LOS ANGELES (CBSLA.com) — Two Los Angeles City Council members introduced a motion Wednesday calling for a moratorium on a controversial natural gas extraction process.

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KNX 1070’s Vytas Safronikas reports City Councilmembers Paul Koretz and Mike Bonin pleaded with their colleagues to consider the potential impact hydraulic fracturing, or fracking, could have on their communities.

Bonin and other critics of fracking – which entails injecting a water and chemical mixture into rock formations at high pressures, creating cracks to release natural gas or oil – allege the practice has links to property damage, air and water pollution and an increased risk of earthquakes.

“Who in the world would think it would be a good idea to pump an unknown combination of potentially toxic chemicals right near our drinking water,” Bonin said. “Who in the world would think that made sense?”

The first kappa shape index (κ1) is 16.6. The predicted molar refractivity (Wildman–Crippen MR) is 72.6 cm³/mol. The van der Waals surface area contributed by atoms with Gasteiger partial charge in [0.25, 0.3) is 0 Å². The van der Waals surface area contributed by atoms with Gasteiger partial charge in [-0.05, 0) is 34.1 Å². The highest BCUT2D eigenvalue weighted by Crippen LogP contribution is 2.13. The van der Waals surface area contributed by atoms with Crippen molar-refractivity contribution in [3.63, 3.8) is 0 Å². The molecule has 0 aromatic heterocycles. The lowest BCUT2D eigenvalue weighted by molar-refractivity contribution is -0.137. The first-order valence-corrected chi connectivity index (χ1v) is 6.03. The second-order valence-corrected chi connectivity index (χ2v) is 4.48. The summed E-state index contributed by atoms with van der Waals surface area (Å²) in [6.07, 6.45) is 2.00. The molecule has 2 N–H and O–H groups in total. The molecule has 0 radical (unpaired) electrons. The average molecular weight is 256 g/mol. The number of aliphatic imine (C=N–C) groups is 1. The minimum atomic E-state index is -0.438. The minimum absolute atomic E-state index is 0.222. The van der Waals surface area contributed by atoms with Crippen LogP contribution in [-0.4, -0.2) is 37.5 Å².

The controversial technique, which is currently unregulated and unmonitored by California officials, has been tied to air and water pollution. Opponents say it also threatens the climate by emitting large amounts of methane.

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The motion, which was referred to the City Council’s Planning and Land Use Management Committee, asks the city attorney and planning officials to craft an ordinance that uses land use and zoning laws to ban “all activity associated with well stimulation, including, but not limited to, hydraulic fracturing, gravel packing, and acidizing, or any combination thereof, and the use of waste disposal injection wells” in the city.

The proposed moratorium would apply to fracking within the city and along L.A.’s water supply route, as well as related activities, including acidizing, drilling and wastewater disposal.

Oil companies have already begun fracking in the Los Angeles region, most notably in the Inglewood Oil Field, the largest urban oil field in the country, located between the Baldwin Hills and Culver City.

David Quast with the California Independent Petroleum Association says the process is safe and has created thousands of jobs.

“And as far as the water contamination goes, there has also never been a case of water contamination that was directly linked to the process of fracking,” he told KCAL9’s Bobby Kaple.

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